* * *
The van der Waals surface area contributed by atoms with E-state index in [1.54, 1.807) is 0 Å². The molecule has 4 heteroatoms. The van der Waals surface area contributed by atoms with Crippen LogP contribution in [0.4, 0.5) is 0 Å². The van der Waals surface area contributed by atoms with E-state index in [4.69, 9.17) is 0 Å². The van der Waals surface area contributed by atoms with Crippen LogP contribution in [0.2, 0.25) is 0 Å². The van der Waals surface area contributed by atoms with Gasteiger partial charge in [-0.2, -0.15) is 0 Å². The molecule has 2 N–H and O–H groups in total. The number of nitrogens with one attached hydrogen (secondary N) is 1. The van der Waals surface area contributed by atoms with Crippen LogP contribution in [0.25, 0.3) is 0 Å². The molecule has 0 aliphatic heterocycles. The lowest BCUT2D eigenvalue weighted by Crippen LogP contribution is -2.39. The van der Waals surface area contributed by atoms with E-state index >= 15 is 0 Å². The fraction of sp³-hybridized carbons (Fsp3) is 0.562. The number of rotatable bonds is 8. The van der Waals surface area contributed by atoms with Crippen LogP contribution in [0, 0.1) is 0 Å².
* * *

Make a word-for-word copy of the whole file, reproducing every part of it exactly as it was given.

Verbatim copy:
The van der Waals surface area contributed by atoms with E-state index in [1.54, 1.807) is 0 Å². The molecule has 4 heteroatoms. The van der Waals surface area contributed by atoms with Crippen LogP contribution in [0.4, 0.5) is 0 Å². The van der Waals surface area contributed by atoms with E-state index in [4.69, 9.17) is 0 Å². The van der Waals surface area contributed by atoms with Crippen LogP contribution in [0.2, 0.25) is 0 Å². The van der Waals surface area contributed by atoms with Gasteiger partial charge in [-0.2, -0.15) is 0 Å². The molecule has 2 N–H and O–H groups in total. The number of nitrogens with one attached hydrogen (secondary N) is 1. The van der Waals surface area contributed by atoms with Crippen LogP contribution in [0.25, 0.3) is 0 Å². The molecule has 0 aliphatic heterocycles. The lowest BCUT2D eigenvalue weighted by Crippen LogP contribution is -2.39. The van der Waals surface area contributed by atoms with E-state index >= 15 is 0 Å². The fraction of sp³-hybridized carbons (Fsp3) is 0.562. The number of rotatable bonds is 8. The van der Waals surface area contributed by atoms with Crippen LogP contribution in [0, 0.1) is 0 Å².